- University of the Rockies
- Vatterott College
- Virginia College
- Walden University
- Washington Business School
- Western Culinary Institute
- Western International University
- Western School of Health and Business Careers
- Western State University College of Law
- Westwood College
- Wilfred Academy
- Wilfred Academy of Beauty Culture
- Wilfred Academy of Hair & Beauty Culture
- Wright Business School
- Wright Career College
How to apply for borrower defense
Anyone can apply for borrower defense, including parents who borrowed Parent PLUS Loans to pay for their child’s education at a sham school.
There’s no risk to applying. It makes sense to apply if you believe your school made misrepresentations about the program costs, job placement rates, educational services, and so on. But keep in mind that meeting the eligibility requirements for a full discharge is a high bar that’s difficult to clear — especially if you didn’t attend a for-profit college or suffer financial harm.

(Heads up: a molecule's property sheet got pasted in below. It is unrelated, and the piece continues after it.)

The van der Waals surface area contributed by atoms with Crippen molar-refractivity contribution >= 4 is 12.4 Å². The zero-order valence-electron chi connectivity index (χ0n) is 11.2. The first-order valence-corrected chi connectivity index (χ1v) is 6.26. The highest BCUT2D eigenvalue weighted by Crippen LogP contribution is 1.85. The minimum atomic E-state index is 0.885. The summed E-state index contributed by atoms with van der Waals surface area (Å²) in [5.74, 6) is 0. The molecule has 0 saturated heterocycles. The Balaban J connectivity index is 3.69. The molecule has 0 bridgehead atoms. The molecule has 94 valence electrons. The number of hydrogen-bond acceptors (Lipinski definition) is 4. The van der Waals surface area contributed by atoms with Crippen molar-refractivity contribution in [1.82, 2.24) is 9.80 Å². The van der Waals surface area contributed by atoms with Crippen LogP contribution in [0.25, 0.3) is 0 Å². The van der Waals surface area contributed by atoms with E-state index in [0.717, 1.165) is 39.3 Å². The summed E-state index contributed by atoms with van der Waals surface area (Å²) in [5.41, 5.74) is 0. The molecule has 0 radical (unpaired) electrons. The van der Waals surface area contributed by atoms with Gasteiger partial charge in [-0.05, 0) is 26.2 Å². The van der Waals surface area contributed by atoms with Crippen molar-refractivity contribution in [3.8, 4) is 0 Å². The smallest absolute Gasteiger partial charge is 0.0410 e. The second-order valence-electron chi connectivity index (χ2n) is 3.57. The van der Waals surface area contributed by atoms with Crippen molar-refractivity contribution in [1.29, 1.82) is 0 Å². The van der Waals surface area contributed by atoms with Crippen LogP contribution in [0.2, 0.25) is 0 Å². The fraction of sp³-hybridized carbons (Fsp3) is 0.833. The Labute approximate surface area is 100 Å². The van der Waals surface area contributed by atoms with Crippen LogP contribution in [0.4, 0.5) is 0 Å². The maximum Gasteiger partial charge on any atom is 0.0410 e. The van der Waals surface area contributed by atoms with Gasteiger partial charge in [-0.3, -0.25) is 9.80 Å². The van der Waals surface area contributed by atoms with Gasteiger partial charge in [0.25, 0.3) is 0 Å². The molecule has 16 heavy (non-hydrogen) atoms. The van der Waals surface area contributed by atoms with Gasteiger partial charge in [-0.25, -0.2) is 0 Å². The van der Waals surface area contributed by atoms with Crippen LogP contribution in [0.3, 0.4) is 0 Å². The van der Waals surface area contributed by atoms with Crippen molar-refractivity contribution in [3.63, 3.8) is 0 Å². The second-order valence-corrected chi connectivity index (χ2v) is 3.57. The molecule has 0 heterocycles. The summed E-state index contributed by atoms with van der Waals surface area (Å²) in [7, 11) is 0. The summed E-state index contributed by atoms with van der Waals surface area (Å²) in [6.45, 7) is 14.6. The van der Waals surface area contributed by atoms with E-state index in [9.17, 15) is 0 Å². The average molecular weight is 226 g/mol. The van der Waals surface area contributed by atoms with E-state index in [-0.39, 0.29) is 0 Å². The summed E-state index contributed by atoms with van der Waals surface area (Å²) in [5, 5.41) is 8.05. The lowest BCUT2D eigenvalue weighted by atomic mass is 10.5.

You can submit a borrower defense to repayment claim application on the Federal Student Aid website, studentaid.gov. You can also complete a PDF and mail it to: U.S. Department of Education, 4255 W HWY 90, Monticello, KY 42633.
The New York Legal Assistance Group has created a guide to help student loan borrowers fill out each section of the borrower defense application. You can also find more information about the application process at The Debt Collective. The Student Debt Collective forums have a wealth of information and personal anecdotes from student borrowers navigating the process. Similarly, the Borrower Defense - Student Loan Relief Facebook group is filled with people sharing tips to help others get debt relief from these sham for-profit schools.